A group of local LGBTQ community members, along with their friends and families, flocked to downtown Hollister to kick off the start of Pride Month in San Benito County.
Aislinn Barnes of Hollister had the privilege of raising the rainbow pride flag in front of dozens of supporters at the City Hall building on Tuesday.
The San Benito High senior said being able to leave something behind such as the Pride flag felt like some type of purpose she had finally been able to fulfill.
“It really felt like a good sense of pride for me and a really good fulfilling moment for everything that I’d been working on,” she said.
Hollister City Councilman Rolan Resendiz said it was a beautiful and historic moment for the city that he hopes people will look back on for a long time.
“We want to be on the right side of history and when it comes down to it, everything put aside, the difference between right and wrong, this is the right thing to do,” he said. “It’s going to create a better future. It’s all about love and acceptance, what more can you ask for?”
Celebrated annually in June, Pride Month acknowledges the 1969 Stonewall Riots in Manhattan, a tipping point for the Gay Liberation Movement in the United States.
Pride events are held all over the world on or around June 28 to celebrate the LGBTQ community. Last year, the City of Hollister raised the pride flag on that day at City Hall.
This year, the city council decided to raise the flag for the entire month of June but it came with some backlash by council members and the community.
In April, the city council passed two resolutions that resulted in having the flag flown on its own pole. The first resolution was passed, 4-1, for the installation of two additional flagpoles in front of City Hall.
Next was the raising of the LGBTQ flag for the month of June, which resulted in a 3-2 vote.
Councilman Rick Perez and former councilwoman Honor Spencer were against the flag raising because of concerns that could result in lawsuits by other organizations if their flags were denied for whatever reason.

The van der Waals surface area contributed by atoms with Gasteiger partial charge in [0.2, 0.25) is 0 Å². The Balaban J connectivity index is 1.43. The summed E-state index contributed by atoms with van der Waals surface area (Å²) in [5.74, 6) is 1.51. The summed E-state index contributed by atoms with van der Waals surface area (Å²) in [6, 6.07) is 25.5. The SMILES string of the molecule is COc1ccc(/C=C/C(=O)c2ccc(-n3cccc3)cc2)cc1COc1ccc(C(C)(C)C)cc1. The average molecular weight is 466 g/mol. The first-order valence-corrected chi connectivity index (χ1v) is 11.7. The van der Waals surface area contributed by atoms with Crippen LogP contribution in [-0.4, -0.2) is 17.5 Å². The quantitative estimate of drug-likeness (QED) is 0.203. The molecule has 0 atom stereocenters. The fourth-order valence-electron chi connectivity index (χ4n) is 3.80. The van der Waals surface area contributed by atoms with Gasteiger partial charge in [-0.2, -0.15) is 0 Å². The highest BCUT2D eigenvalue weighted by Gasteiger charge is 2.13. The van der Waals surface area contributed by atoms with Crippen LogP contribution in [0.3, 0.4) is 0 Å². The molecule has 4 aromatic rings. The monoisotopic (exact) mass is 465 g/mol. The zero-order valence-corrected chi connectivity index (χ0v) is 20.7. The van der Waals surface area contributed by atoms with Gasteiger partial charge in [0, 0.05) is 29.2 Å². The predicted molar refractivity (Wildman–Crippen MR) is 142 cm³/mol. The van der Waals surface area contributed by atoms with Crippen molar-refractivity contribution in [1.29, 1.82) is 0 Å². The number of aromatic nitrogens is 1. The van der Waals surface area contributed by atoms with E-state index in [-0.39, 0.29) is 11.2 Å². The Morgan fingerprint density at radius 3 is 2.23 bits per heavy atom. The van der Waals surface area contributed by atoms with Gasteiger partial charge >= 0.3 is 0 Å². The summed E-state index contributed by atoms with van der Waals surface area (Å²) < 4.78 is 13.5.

Barnes spoke at the city council meeting and noted that a big reason people were against the flag raising was because they didn’t see the need for it.
“To them, I say you speaking out against it shows how much we need it,” she said. “You take back your own point when you speak out, when you show hate.”
Barnes believes they are on the right track and there’s so much more that needs to be done. She said they won’t be stopped by those who are against the LGBTQ community because they’ll keep pushing forward until people eventually hop on the bandwagon of acceptance.
“It’s a lot prettier here than in a little field of hate,” she said.
Perez was present at Tuesday’s ceremony along with Hollister Mayor Ignacio Velazquez, San Benito County Supervisor Kollin Kosmicki and San Juan Bautista Mayor Leslie Jordan.
Velazquez said that both Resendiz and Jordan made history by becoming the first openly gay elected officials in San Benito County.
Velazquez mentioned during the ceremony that displaying the flag is very important and he’s aware that there are some who are opposed to it.
“What I keep telling everyone [is] it’s time to let go of hate, start to embrace love and respect for everyone,” he said.
On May 29, Jordan hosted a pride flag raising ceremony in San Juan Bautista. Neighboring cities such as Gilroy, Morgan Hill, Salinas and Watsonville all raised the LGBTQ flag, as well.
“It just goes to show that our neighbors and the area that we live in is a safe, welcoming, warm inclusive place,” Resendiz said.
For Barnes, the pride flag has always represented inclusivity, togetherness and love.
“People may see me as different, people may not support me but that flag is always a standard that whoever looks at it, no matter what they think, it’s up there and it’s showing that I am supported,” she said. “We’re all in this together.”
Resendiz said it’s youngsters such as Barnes who inspire him because she was brave enough to reach out to talk at the city council meeting. It’s things like her passionate speech about the pride flag that motivates him the most.
“We need them to carry on the torch for us,” he said. “Keep pushing mountains and keep pushing the path for a better life for all of us.”
Barnes was the president of the Gay-Straight Alliances club at San Benito High for the past three years. She admitted that there hasn’t been a big population of students who have openly come out.
Barnes said most of the students she worked with did not come out or perhaps were partially out to their parents but they weren’t supportive.
But, she’s always referred herself as the “gay mom” or a big sister. She said maybe even some type of role model for a lot of the youth because they don’t have a whole lot of people to look up to.
Barnes said she wants to continue to be a role model and going out to Tuesday’s pride flag raising ceremony was just a scratch on the surface.
“In a way, I am kind of the voice and that’s all I’ve been trying to be,” she said.